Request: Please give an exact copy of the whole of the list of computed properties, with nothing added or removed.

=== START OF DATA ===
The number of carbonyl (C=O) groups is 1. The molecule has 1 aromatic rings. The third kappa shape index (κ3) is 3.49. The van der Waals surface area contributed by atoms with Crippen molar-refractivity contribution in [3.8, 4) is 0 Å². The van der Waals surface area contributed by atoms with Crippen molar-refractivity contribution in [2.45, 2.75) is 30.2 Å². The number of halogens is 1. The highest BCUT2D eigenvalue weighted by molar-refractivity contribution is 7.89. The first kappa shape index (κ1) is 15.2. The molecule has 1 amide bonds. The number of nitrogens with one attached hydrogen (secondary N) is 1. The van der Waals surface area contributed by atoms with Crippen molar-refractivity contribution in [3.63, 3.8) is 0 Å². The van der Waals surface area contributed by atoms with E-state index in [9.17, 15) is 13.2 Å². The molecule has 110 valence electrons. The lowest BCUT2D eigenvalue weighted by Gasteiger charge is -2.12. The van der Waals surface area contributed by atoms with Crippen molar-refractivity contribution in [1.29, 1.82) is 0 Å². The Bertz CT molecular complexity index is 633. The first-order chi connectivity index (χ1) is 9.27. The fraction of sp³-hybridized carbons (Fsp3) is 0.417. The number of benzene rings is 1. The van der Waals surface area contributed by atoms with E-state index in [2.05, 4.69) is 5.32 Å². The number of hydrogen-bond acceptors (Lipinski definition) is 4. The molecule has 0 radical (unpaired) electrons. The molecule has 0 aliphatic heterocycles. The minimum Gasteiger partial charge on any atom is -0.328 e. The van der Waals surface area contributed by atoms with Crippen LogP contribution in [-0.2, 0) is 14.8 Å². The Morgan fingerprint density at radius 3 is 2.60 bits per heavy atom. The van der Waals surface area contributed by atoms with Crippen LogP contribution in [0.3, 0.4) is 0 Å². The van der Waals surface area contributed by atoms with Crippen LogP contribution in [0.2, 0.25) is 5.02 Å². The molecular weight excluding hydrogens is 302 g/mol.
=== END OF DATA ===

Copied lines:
The number of carbonyl (C=O) groups is 1. The molecule has 1 aromatic rings. The third kappa shape index (κ3) is 3.49. The van der Waals surface area contributed by atoms with Crippen molar-refractivity contribution in [3.8, 4) is 0 Å². The van der Waals surface area contributed by atoms with Crippen molar-refractivity contribution in [2.45, 2.75) is 30.2 Å². The number of halogens is 1. The highest BCUT2D eigenvalue weighted by molar-refractivity contribution is 7.89. The first kappa shape index (κ1) is 15.2. The molecule has 1 amide bonds. The number of nitrogens with one attached hydrogen (secondary N) is 1. The van der Waals surface area contributed by atoms with Crippen molar-refractivity contribution in [3.63, 3.8) is 0 Å². The van der Waals surface area contributed by atoms with E-state index in [9.17, 15) is 13.2 Å². The molecule has 110 valence electrons. The lowest BCUT2D eigenvalue weighted by Gasteiger charge is -2.12. The van der Waals surface area contributed by atoms with Crippen molar-refractivity contribution in [1.29, 1.82) is 0 Å². The Bertz CT molecular complexity index is 633. The first-order chi connectivity index (χ1) is 9.27. The fraction of sp³-hybridized carbons (Fsp3) is 0.417. The number of benzene rings is 1. The van der Waals surface area contributed by atoms with E-state index in [2.05, 4.69) is 5.32 Å². The number of hydrogen-bond acceptors (Lipinski definition) is 4. The molecule has 0 radical (unpaired) electrons. The molecule has 0 aliphatic heterocycles. The minimum Gasteiger partial charge on any atom is -0.328 e. The van der Waals surface area contributed by atoms with Crippen LogP contribution in [-0.2, 0) is 14.8 Å². The Morgan fingerprint density at radius 3 is 2.60 bits per heavy atom. The van der Waals surface area contributed by atoms with Crippen LogP contribution in [0.3, 0.4) is 0 Å². The van der Waals surface area contributed by atoms with Crippen LogP contribution in [0.2, 0.25) is 5.02 Å². The molecular weight excluding hydrogens is 302 g/mol.